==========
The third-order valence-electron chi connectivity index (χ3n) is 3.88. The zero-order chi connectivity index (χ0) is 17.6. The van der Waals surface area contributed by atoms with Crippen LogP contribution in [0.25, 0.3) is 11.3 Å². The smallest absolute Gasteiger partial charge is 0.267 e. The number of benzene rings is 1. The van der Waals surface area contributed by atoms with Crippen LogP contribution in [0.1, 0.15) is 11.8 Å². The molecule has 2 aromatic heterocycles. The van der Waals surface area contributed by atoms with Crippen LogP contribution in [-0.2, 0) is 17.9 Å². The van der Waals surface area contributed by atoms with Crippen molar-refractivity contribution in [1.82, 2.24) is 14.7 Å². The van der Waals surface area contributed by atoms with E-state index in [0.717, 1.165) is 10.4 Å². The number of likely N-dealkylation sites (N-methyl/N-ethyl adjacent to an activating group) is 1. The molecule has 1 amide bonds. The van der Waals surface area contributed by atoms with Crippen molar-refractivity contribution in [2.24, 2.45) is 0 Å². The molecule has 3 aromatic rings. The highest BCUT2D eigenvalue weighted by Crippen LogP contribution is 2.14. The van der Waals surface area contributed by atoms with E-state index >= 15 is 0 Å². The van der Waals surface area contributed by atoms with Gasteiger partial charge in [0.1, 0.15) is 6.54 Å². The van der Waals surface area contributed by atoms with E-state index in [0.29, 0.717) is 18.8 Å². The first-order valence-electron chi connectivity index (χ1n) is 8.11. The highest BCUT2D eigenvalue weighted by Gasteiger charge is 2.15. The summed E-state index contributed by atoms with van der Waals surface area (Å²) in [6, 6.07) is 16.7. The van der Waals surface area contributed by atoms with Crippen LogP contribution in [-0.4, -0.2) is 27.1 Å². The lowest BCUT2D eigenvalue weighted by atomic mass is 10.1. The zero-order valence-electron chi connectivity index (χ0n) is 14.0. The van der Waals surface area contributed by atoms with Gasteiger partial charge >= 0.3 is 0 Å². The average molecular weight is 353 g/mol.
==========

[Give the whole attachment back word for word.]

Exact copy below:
The third-order valence-electron chi connectivity index (χ3n) is 3.88. The zero-order chi connectivity index (χ0) is 17.6. The van der Waals surface area contributed by atoms with Crippen LogP contribution in [0.25, 0.3) is 11.3 Å². The smallest absolute Gasteiger partial charge is 0.267 e. The number of benzene rings is 1. The van der Waals surface area contributed by atoms with Crippen LogP contribution in [0.1, 0.15) is 11.8 Å². The molecule has 2 aromatic heterocycles. The van der Waals surface area contributed by atoms with Crippen LogP contribution in [-0.2, 0) is 17.9 Å². The van der Waals surface area contributed by atoms with Crippen molar-refractivity contribution in [1.82, 2.24) is 14.7 Å². The van der Waals surface area contributed by atoms with E-state index in [0.717, 1.165) is 10.4 Å². The number of likely N-dealkylation sites (N-methyl/N-ethyl adjacent to an activating group) is 1. The molecule has 1 amide bonds. The van der Waals surface area contributed by atoms with Crippen molar-refractivity contribution in [2.24, 2.45) is 0 Å². The molecule has 3 aromatic rings. The highest BCUT2D eigenvalue weighted by Crippen LogP contribution is 2.14. The van der Waals surface area contributed by atoms with E-state index >= 15 is 0 Å². The van der Waals surface area contributed by atoms with Gasteiger partial charge in [0.1, 0.15) is 6.54 Å². The van der Waals surface area contributed by atoms with E-state index in [0.29, 0.717) is 18.8 Å². The first-order valence-electron chi connectivity index (χ1n) is 8.11. The highest BCUT2D eigenvalue weighted by Gasteiger charge is 2.15. The summed E-state index contributed by atoms with van der Waals surface area (Å²) in [6, 6.07) is 16.7. The van der Waals surface area contributed by atoms with Crippen LogP contribution in [-0.4, -0.2) is 27.1 Å². The lowest BCUT2D eigenvalue weighted by atomic mass is 10.1. The zero-order valence-electron chi connectivity index (χ0n) is 14.0. The van der Waals surface area contributed by atoms with Gasteiger partial charge >= 0.3 is 0 Å². The average molecular weight is 353 g/mol.